5 SEPTEMBER 1885, Page 2

The Emperors of Russia and Austria quitted Kremsier on Wednesday

week with every demonstration of cordiality, and after receiving a telegram from the Emperor of Germany that be "was _ with them in spirit." The elaborate precautions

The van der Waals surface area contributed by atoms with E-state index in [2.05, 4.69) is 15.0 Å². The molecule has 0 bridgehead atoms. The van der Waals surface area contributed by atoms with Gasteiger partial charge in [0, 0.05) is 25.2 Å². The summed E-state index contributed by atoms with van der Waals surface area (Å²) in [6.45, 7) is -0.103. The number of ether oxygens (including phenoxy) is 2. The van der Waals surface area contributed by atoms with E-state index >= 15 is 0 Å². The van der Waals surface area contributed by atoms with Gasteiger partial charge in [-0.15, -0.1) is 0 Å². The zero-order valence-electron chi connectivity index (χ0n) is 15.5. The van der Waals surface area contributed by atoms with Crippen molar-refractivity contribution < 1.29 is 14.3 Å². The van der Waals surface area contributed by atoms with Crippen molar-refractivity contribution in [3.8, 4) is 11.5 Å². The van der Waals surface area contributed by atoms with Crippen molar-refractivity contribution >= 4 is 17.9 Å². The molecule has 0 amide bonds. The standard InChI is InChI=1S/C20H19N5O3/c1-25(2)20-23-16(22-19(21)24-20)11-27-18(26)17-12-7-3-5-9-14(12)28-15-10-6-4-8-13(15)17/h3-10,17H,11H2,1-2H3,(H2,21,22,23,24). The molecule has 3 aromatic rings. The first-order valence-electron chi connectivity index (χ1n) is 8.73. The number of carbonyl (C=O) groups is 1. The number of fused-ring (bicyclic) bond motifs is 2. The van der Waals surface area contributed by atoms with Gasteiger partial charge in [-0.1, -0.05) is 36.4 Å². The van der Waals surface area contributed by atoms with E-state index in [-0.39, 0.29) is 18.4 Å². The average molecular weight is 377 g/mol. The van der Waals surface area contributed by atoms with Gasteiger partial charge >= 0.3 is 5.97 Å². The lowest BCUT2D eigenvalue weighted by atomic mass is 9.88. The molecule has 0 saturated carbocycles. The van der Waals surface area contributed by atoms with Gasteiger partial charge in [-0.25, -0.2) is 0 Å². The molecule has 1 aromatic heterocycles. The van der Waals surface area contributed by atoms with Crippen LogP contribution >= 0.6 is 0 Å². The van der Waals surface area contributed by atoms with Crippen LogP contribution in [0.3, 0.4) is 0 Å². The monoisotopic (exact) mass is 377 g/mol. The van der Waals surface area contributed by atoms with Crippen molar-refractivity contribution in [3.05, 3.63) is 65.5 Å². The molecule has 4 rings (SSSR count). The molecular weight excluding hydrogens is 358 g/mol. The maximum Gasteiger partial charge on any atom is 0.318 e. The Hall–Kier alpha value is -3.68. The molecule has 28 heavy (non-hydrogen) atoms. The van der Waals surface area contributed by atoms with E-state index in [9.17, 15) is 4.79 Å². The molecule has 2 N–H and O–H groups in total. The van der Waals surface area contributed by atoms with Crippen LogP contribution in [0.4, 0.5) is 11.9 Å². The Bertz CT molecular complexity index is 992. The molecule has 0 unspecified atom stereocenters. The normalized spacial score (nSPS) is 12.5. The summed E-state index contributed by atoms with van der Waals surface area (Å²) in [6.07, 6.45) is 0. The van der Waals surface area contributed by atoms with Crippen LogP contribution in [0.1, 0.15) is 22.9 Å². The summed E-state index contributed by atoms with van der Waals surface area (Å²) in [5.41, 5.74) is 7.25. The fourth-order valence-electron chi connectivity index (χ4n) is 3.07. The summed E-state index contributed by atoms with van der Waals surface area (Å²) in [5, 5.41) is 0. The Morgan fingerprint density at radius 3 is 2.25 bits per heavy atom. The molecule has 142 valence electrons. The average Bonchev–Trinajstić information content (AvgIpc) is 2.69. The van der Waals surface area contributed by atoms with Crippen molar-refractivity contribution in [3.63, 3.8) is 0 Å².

taken to secure the Czar had been successful ; and it was observed that the gloomy and unhappy monarch, who seems to have inherited a double share of the melancholy of his House, appeared, as he entered the train, to be almost cheerful. M. de tiers has told an interviewer that the meeting presages peace and this also is the official cue given to the newspapers of St. Petersburg. The Austrian papers are, however, silent ; and if anything was arranged, it is intended to keep it strictly secret. It would seem probable that the Sovereigns have agreed not to fight in the Balkans for a time ; and that while Austria has received some assurance about Servia, Russia has been again permitted to take her own course in Asia. That does not exactly mean that the Czar may seize Herat, but that he may do anything,—seize Herat, or declare himself Emperor in Samarcand, or insist on the auto- nomy of Armenia,—which will not involve a European war. In practice neither Power has gained much, beyond an assurance from the other that peace, if peace can be kept, is more accept- able than war. That is something ; but war does not often come because it is wished for, and when it comes is not stopped by the friendliness of Sovereigns. They are all " brothers ;" but one thinks of Douglas Jerrold's definition of that relation,- " We are all brethren ; all Cains and Abels."